As the drag and drop activity continued, I had a student come to the board and she pointed at the incorrect moon phase. Instead of saying, “That’s wrong try again.” I used questions in order to guide her in the correct direction. I asked her questions like, “How do you know that is the correct answer?”,”What are the characteristics that lets you know this belongs in the 7th spot?”, etc. After doing this, I was able to gain a better understanding of what the children thought about the moon phases and how they identified them. Once this was completed, I took the time to carefully explain the rest of the other activities with the oreos and jeopardy. The assessment came from the oreo activity in which the students modeled their own moon phase using an oreo. I left the moon phase slide on the smartboard as a reference for the students who may still not understand the content as well.

When doing this lesson and interacting with the students, I enjoyed myself a lot and so did the students. From this lesson, I feel that I was able to deliver the content as necessary to the students so they were able to understand what was being taught. I also feel that throughout the lesson I could have done a better job at asking more higher level thinking questions to the students so they could use more critical thinking skills as well as managing the class a little more. I say this because when it came to the oreo activity, many of the students’ main focus was to eat the oreos instead of do the activity but after careful explaining they completed the activity and still had a small snack after. I simply can not wait until next week to complete my second lesson within the classroom in order to fix any minor errors I might have made when teaching before in order to become a better teacher. I can not wait until next week when I am able to practice more, until next time!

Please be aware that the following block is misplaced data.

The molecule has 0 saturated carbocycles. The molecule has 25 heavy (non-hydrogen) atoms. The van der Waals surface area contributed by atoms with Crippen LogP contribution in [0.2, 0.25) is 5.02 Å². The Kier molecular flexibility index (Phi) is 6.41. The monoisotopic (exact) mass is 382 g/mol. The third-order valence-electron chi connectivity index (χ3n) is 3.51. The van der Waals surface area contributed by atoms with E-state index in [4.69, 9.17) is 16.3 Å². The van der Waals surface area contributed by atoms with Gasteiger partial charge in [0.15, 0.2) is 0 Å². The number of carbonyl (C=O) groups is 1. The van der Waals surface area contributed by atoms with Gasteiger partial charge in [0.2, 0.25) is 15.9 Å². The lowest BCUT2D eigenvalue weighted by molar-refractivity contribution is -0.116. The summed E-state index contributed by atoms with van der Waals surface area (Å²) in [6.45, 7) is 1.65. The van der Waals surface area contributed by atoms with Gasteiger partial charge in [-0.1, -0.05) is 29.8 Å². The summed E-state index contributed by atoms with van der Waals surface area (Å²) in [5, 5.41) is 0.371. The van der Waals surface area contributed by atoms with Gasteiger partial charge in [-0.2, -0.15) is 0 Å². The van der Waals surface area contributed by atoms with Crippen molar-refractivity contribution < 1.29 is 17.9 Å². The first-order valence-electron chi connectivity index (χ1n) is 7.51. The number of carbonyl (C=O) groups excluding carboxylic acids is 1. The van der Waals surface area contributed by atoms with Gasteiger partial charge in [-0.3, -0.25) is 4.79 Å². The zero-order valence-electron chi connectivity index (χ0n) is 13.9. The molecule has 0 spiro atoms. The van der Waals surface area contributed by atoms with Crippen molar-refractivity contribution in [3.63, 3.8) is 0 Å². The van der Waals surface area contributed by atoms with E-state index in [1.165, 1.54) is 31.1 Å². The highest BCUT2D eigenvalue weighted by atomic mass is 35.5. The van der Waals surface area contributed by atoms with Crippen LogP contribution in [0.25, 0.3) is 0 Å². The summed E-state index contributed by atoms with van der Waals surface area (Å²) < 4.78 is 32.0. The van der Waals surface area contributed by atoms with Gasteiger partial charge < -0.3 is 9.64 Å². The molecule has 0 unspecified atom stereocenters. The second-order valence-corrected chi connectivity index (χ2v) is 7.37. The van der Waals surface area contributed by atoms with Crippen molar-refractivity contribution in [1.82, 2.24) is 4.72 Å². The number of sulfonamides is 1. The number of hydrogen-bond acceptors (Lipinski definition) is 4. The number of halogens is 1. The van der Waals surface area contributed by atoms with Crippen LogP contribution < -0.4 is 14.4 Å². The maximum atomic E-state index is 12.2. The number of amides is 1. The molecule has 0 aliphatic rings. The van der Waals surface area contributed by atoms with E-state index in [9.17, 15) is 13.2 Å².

Day 4: Greater Than We Thought!

Date: February 9,, 2023

By: Shaylee Marr

Today was another great day at my field experience site. Today, my MT began by asking the students where they thought money came from. Many students needed clarification and answered to the best of their abilities. As the day continued, the students went on to math, and they learned something new about greater than, less than, and equal to. The curriculum consisted of whole group questions such as, “If I had 32, 45, 23, and 13, how would I order these from least to greatest?” The MT will continue to ask the students engaging questions to determine their understanding of the content as they go along. As the MT taught the class and the next activity came up, I circled the room, answered the students’ questions as they had, and checked their work when they brought it to me. The next activity consisted of measuring with apples; they were to measure themselves with an apple measuring tool and then measure an item in their homes and determine if the item was so many apples greater than or less than they were. When the students brought me their work, I asked them engaging questions such as asking them, “If you are _ apples tall, and the item is __ apples tall. Are you taller than the item or shorter?” When the student answered, I would continue with, ” So how many apples taller or shorter are you than your item?” Once they answered, I would continue with, “So if you are _ than the item, are you _ apples greater than the item, or less than the item, or equal to?” By asking these questions, the students are given options to consider and can use their critical thinking skills to determine if they are greater than, less than, or equal to the item they measured at home. Activities such as these, regarding my skill as an aspiring educator, allow me to become more comfortable assisting and guiding students to achieve their goals.

Activities such as these, regarding my skill as an aspiring educator, allow me to become more comfortable assisting and guiding students to achieve their gActivities such as these, regarding my skill as an aspiring educator, allow me to become more comfortable assisting and guiding students to achieve their intended goals. As the classes continue, I could be better at being more active and communicating more with the students when I am in the classroom by asking more questions and attempting to engage with the students so they are aware of my presence as an instructor. To work toward this goal for next week, I will be teaching a small science portion before my full lesson is to be done in the next 2 weeks. The more I can communicate and guide the students as a leader and instructor, the more likely they will trust me with their full attention and allow me to teach them with the thought of retention in mind. So, to see if I achieved this goal, lets see what happens next week friends!